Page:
Election Year 2020

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From oaths to office, politics are prevalent in year ahead

By Juanice Gray, jgray@natchitochestimes.com

Patsy Ward-Hoover recites the oath of office as Dist. 2 Parish Councilwoman as administered by Clerk of Court David Stamey. Photos by Hannah Richardson
John Salter, left, makes it official after he is sworn in as Dist. 5 Parish Councilman.

It is a big year for the voting process with up to four elections scheduled in 2020, pending runoffs. It is a presidential election year as well as some big races for high profile local positions including Natchitoches Mayor and council members.

The first election is the Presidential Preference Primary/Municipal Primary election Saturday, April 4.  It allows the electors of each political party having 40,000 or more registered voters to express their preference for their party’s presidential nominee.

Clerk of Court David Stamey said this year, if a voter is a registered Republican, the voter can only choose from the Republican candidates, and likewise for registered Democrats. In a twist, voters registered as Independent or No Party may choose one candidate from either the Republican party or Democratic party, but not one from both.

Should a voter wish to change their party, Registrar of Voters Kathryn Holden said changes must be made by the close of books 30 days prior to the election in person or by mail or 20 days prior to the election date online.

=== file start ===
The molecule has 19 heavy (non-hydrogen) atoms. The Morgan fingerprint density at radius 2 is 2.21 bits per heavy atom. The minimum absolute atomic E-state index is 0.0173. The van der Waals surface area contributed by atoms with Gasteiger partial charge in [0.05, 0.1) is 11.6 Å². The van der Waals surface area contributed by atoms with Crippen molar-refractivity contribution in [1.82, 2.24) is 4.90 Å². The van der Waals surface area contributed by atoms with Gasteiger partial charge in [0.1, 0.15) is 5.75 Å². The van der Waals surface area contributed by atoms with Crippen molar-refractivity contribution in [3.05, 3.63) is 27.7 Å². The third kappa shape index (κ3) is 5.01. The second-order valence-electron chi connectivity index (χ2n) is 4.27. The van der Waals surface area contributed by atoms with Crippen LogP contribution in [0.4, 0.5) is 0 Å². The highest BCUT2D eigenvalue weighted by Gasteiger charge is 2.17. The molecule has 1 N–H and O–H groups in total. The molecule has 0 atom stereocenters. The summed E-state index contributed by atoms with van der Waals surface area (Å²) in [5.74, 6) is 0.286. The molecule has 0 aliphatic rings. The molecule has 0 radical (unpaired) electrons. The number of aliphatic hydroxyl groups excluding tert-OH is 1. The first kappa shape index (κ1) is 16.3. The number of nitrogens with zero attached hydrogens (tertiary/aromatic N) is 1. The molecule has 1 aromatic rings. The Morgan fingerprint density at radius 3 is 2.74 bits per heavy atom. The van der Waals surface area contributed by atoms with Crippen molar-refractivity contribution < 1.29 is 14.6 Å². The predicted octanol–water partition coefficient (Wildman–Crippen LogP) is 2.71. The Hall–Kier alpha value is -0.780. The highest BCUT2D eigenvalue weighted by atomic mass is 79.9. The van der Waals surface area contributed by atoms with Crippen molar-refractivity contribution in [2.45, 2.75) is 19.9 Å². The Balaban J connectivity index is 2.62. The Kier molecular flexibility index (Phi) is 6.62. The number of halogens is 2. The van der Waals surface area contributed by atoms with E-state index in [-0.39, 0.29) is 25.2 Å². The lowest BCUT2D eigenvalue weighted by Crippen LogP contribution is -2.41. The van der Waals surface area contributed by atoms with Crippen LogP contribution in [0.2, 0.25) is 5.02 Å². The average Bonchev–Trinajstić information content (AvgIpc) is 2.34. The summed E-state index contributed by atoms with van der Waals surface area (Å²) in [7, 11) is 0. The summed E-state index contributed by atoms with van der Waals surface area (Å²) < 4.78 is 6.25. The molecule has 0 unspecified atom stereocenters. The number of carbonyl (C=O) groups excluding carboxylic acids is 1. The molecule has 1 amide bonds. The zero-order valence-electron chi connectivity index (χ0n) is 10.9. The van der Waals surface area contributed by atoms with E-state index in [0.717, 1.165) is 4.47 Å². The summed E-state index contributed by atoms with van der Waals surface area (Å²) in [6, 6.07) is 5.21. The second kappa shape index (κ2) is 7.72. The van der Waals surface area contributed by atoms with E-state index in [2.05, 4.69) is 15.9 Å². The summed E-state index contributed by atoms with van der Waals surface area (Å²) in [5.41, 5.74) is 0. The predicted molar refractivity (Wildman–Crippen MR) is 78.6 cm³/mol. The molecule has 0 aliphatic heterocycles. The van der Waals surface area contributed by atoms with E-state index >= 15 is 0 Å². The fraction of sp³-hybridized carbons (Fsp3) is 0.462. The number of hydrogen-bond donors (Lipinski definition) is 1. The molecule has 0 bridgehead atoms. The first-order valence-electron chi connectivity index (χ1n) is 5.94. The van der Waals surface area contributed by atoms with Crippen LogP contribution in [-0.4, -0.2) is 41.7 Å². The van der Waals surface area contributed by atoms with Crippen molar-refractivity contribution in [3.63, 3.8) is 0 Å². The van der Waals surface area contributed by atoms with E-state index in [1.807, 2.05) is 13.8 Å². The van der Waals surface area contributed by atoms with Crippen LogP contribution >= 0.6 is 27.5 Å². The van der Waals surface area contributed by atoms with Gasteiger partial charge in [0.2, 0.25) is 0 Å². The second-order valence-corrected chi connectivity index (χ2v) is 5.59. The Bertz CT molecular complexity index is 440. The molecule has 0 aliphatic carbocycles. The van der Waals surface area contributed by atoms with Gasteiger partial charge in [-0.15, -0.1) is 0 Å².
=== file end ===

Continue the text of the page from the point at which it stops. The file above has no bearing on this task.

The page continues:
Qualifying for the April 4 election began Jan. 8 and concludes Jan. 10 at the Clerk of Court’s office. Hours are 8 a.m.-4:30 p.m. Local races include: •Natchitoches Mayor, council members and councilman-at-large

•Clarence Mayor and all aldermen

•Powhatan Mayor and all aldermen

Qualifying fees must be paid in the form of cash, certified or cashier’s check, or money order and must be accompanied by the qualifying form available at the Secretary of State website. Powhatan, Clarence and Natchitoches City Council fees are $40 plus an additional $40 if candidate is a member of the Democratic or Republican parties (see below for related information) Natchitoches Mayor and Councilman-at-Large fees are $75 plus the party fees. Holden advises the deadline to register to vote in person or by mail is March 4. Deadline to register to vote through the GeauxVote Online Registration System is March 14.